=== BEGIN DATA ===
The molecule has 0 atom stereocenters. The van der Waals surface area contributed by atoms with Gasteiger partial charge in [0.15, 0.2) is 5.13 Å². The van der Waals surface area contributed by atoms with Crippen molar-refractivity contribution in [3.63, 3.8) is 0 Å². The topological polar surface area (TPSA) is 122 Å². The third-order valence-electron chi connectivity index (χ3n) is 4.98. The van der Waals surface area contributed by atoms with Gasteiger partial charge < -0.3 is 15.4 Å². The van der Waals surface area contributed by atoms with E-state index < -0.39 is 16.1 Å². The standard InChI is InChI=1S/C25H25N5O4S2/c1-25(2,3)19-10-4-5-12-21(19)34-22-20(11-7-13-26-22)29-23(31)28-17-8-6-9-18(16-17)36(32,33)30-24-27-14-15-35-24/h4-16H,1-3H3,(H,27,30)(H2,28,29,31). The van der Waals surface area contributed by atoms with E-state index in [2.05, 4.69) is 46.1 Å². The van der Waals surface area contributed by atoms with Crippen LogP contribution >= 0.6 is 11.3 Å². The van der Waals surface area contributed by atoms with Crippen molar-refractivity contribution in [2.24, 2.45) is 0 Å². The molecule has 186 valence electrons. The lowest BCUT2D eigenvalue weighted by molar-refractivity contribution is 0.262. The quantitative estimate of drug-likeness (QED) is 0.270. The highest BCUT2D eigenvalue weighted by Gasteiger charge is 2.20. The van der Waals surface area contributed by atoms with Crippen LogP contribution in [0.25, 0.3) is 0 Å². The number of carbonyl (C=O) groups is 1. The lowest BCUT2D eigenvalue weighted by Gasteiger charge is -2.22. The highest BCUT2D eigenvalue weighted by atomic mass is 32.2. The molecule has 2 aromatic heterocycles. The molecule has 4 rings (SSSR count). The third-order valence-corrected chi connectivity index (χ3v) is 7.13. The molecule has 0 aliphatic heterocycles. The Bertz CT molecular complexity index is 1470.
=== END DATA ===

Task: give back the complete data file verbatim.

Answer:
The molecule has 0 atom stereocenters. The van der Waals surface area contributed by atoms with Gasteiger partial charge in [0.15, 0.2) is 5.13 Å². The van der Waals surface area contributed by atoms with Crippen molar-refractivity contribution in [3.63, 3.8) is 0 Å². The topological polar surface area (TPSA) is 122 Å². The third-order valence-electron chi connectivity index (χ3n) is 4.98. The van der Waals surface area contributed by atoms with Gasteiger partial charge < -0.3 is 15.4 Å². The van der Waals surface area contributed by atoms with E-state index < -0.39 is 16.1 Å². The standard InChI is InChI=1S/C25H25N5O4S2/c1-25(2,3)19-10-4-5-12-21(19)34-22-20(11-7-13-26-22)29-23(31)28-17-8-6-9-18(16-17)36(32,33)30-24-27-14-15-35-24/h4-16H,1-3H3,(H,27,30)(H2,28,29,31). The van der Waals surface area contributed by atoms with E-state index in [2.05, 4.69) is 46.1 Å². The van der Waals surface area contributed by atoms with Crippen LogP contribution >= 0.6 is 11.3 Å². The van der Waals surface area contributed by atoms with Crippen molar-refractivity contribution in [2.24, 2.45) is 0 Å². The molecule has 186 valence electrons. The lowest BCUT2D eigenvalue weighted by molar-refractivity contribution is 0.262. The quantitative estimate of drug-likeness (QED) is 0.270. The highest BCUT2D eigenvalue weighted by Gasteiger charge is 2.20. The van der Waals surface area contributed by atoms with Crippen LogP contribution in [0.25, 0.3) is 0 Å². The number of carbonyl (C=O) groups is 1. The lowest BCUT2D eigenvalue weighted by Gasteiger charge is -2.22. The highest BCUT2D eigenvalue weighted by atomic mass is 32.2. The molecule has 2 aromatic heterocycles. The molecule has 4 rings (SSSR count). The third-order valence-corrected chi connectivity index (χ3v) is 7.13. The molecule has 0 aliphatic heterocycles. The Bertz CT molecular complexity index is 1470.